When it was read I spoke thus to the judge and justices, ‘You who say you are chief justice of England, and you justices, know that, if I had put in sureties, I might have gone where I pleased, and have carried on the design, (if I had had one), which major Ceely has charged me with. And if I had spoken those words to him, which he has here declared, judge you whether bail or mainprise could have been taken in that case.' Then, turning my speech to major Ceely, I said, ‘When or where did I take you aside? Was not your house full of rude people, and you were as rude as any of them at our examination; so that I asked for a constable or some other officer to keep the people civil? But if you are my accuser, why do you sit on the bench? It is not the place of accusers to sit with the judge. You ought to come down and stand by me, and look me in the face. Besides, I would ask the judge and justices, whether or not major Ceely is guilty of this treason, which he charges against me, in concealing it so long as he has done? Does he understand his place, either as a soldier or a justice of the peace? For he tells you here, that I went aside with him, and told him what a design I had in hand, and how serviceable he might be for my design; that I could raise forty thousand men in an hour's time, bring in king Charles, and involve the nation in blood. He said, moreover, "he would have aided me out of the country, but I would not go; and therefore he committed me to prison for want of sureties for the good behavior," as the warrant declares. Now do you not see plainly, that major Ceely is guilty of this plot and treason he talks of, and has made himself a party to it, by desiring me to go out of the country, demanding bail of me, and not charging me with this pretended treason until now, nor disclosing it? But I deny and abhor his words, and am innocent of his devilish design.' So that business was let fall; for the judge saw clear enough, that instead of ensnaring me, he had ensnared himself.

Major Ceely got up again, and said, 'If it please you, my lord, to hear me: this man struck me, and gave me such a blow as I never had in my life.' At this I smiled in my heart, and said, 'Major Ceely, are you a justice of peace, and a major of a troop of horse, and tell the judge in the face of the court and country, that I, a prisoner, struck you, and gave you such a blow as you never had the like in your life? What! Are you not ashamed? Pray sir, major Ceely,’ said I, ‘where did I strike you, and who is your witness for that? Who was there?' He said it was in the castle-green, and captain Bradden was standing by when I struck him. 'I desired the judge to let him produce his witness for that; and called again upon major Ceely to come down from the bench, telling him, it was not fit the accuser should sit as judge over the accused.' When I called again for his witness he said captain Bradden was his witness. Then I said, 'Speak, captain Bradden, did you see me give him such a blow and strike him as he said?' Captain Bradden made no answer, but bowed his head towards me. I desired him to speak up, if he knew any such thing; but he only bowed his head again. 'No,' I said, 'speak up, and let the court and country hear; let not bowing of the head serve as the answer. If I have done so, let the law be inflicted on me; I fear not sufferings, nor death itself, for I am an innocent man concerning all his charge.' But captain Bradden never testified to it. The judge, finding those snares would not hold, cried, 'Take him away, jailer;' and when we were taken away, he fined us twenty marks apiece for not putting off our hats; to be kept in prison until we paid it, and sent us back to the jail.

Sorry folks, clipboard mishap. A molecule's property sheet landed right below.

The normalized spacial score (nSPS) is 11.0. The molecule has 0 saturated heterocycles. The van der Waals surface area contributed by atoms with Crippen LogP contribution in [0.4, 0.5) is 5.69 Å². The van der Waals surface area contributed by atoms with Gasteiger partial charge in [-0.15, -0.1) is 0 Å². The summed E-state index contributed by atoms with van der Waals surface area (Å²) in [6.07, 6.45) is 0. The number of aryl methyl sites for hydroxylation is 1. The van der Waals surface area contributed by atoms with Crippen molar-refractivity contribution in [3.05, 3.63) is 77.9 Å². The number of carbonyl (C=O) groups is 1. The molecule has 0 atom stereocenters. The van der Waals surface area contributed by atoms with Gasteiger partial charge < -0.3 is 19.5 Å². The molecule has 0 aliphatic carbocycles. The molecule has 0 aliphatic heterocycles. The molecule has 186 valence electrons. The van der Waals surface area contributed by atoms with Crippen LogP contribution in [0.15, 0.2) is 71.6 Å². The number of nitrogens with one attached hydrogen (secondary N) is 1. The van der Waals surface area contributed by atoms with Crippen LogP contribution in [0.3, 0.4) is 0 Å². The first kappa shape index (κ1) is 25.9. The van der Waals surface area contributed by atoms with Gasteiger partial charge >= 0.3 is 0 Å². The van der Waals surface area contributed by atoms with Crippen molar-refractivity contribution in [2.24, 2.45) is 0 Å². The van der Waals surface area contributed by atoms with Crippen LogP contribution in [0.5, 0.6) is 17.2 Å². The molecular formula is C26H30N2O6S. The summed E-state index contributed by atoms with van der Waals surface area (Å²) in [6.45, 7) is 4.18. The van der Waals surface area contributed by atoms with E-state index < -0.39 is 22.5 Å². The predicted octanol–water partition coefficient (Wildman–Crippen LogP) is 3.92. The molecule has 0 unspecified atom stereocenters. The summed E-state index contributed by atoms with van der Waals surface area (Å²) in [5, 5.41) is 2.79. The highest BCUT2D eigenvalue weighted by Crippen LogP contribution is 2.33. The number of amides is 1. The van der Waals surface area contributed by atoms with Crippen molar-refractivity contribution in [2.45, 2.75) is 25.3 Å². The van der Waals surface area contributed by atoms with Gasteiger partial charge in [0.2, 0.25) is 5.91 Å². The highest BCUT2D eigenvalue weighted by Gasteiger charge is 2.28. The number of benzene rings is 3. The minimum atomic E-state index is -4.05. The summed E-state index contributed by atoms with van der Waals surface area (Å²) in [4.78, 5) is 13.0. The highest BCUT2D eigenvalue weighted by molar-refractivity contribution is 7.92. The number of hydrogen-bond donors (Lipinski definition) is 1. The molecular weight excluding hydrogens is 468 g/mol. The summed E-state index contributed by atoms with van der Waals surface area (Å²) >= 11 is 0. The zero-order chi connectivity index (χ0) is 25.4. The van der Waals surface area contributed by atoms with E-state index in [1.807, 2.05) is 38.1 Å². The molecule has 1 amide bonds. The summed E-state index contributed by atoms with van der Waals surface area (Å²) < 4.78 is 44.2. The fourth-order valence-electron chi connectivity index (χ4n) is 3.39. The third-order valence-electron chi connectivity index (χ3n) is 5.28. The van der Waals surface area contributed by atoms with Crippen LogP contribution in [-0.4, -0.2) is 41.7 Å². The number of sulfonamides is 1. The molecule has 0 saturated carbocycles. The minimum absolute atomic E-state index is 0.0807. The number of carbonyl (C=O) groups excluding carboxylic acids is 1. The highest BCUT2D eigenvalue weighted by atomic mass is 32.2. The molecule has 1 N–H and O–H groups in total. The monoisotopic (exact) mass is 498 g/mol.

At night captain Bradden came to see us, and seven or eight justices with him who were very civil to us, and told us, they believed, neither the judge nor any in the court gave credit to those charges which major Ceely had accused me of in the face of the country. And captain Bradden said, major Ceely had an intent to have taken away my life, if he could have gotten another witness. 'But,' I said, 'Captain Bradden, why didn’t you witness for me or against me, seeing major Ceely produced you for a witness that you saw me strike him?’ When I desired you to speak either for me or against me, according to what you saw or knew, you would not speak.' 'Why,' he said, 'when major Ceely and I came by you, as you were walking in the castle-green, he put off his hat to you, and said, "How do you do, Mr. Fox? Your servant, sir." Then you said to him, "Major Ceely, take heed of hypocrisy and of a rotten heart; for since when have I been your master and you my servant? Do servants try to cast their masters into prison?" This was the great blow he meant that you gave him.' Then I called to mind that they had walked by us, and that Ceeley had spoken so to me, and I to him; which hypocrisy and rotten-heartedness he showed openly, when he complained of this to the judge in open court, and in the face of the country; and would have made them all believe that I struck him with my hand.